Moreover, Eye of the World features strong men and, through their magical abilities and powerful personalities, stronger women. Jordan has been rightly lauded for the prominent and powerful roles he created for the female characters.
The Great Hunt, The Dragon Reborn, The Shadow Rising and The Fires of Heaven followed and created a tremendous series such that The New York Times noted that Jordan had come to dominate the genre that Tolkien made famous.
In Eye of the World, the writing is smooth, the various characters and their motivations work well, and there's action aplenty. The sense of innocence and mystery that correspond to the heroes' relative lack of knowledge of their surroundings and the world at large is palpable and realistic.
Unfortunately, starting with Lord of Chaos (book 6), Jordan's creation became unwieldy. Instead of concentrating on following the themes and story-threads of books 1-5 (which combined are more than 3500 pages, hardcover), he created new storylines, bogged down the narrative and halted the pace of the epic.Read more ›
Robert Jordan has created a landscape of magnificent proportions. Accents, legends, superstitions, politics...His amazing attention to detail allowed me to become fully immersed in the story. Even more surprising is that the quality of his writing is maintained throughout the book's length of 782 pages. I couldn't put this novel down, with the result that I finished it well inside of a week.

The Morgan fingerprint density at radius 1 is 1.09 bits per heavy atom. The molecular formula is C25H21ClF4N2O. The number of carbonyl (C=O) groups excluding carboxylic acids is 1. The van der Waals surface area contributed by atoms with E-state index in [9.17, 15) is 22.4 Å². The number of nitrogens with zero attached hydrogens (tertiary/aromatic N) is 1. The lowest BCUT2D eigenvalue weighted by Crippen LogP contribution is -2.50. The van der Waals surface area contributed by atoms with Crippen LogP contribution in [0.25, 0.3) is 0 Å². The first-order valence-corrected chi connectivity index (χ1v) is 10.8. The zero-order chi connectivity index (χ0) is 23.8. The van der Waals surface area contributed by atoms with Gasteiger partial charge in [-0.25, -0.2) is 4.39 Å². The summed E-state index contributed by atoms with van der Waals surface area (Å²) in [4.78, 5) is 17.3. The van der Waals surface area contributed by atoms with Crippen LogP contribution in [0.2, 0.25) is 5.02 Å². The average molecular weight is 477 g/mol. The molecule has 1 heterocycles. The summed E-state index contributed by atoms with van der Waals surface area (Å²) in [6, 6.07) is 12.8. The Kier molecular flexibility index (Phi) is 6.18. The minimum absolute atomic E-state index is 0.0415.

This is the first book of a series, and the reviews for some of the later books aren't as glowing. However, I feel that this book is a great read, and can stand on its own. It is not uncommon for series to degrade over time -- take a look at "Wishsong of Shannara"by Terry Brooks, "The One Tree" by Stephen R. Donaldson, or "The Sorceress of Darshiva" by David Eddings. All three of these books fail to live up to the quality of others in their respective series, but that doesn't mean you should avoid the series altogether.
"Eye of the World" provides us with an epic that is also refreshingly new. Robert Jordan presents us with a world that is the most richly colorful since Tolkein. If you're a fan of fantasy, then don't miss reading this book.
Most Recent Customer Reviews
This is my first purchase on Amazon.
And it is fitting that such a book would start such a beautiful relationship with Amazon.com. Read more
While the prologue jumps into some confusing story that doesn't pertain much to the rest of the story, and the first chapter is a bit of a history book, once you get past the... Read morePublished 3 days ago by Kaleb Crow
I had tried reading this once before, found the story mildly interesting, but lost interest about 150 pages in. I'm glad I decided to give this book another shot. Read morePublished 5 days ago by JSR35
Great book overall. Although paperback ends up being cheaperPublished 6 days ago by Wayne stoltz II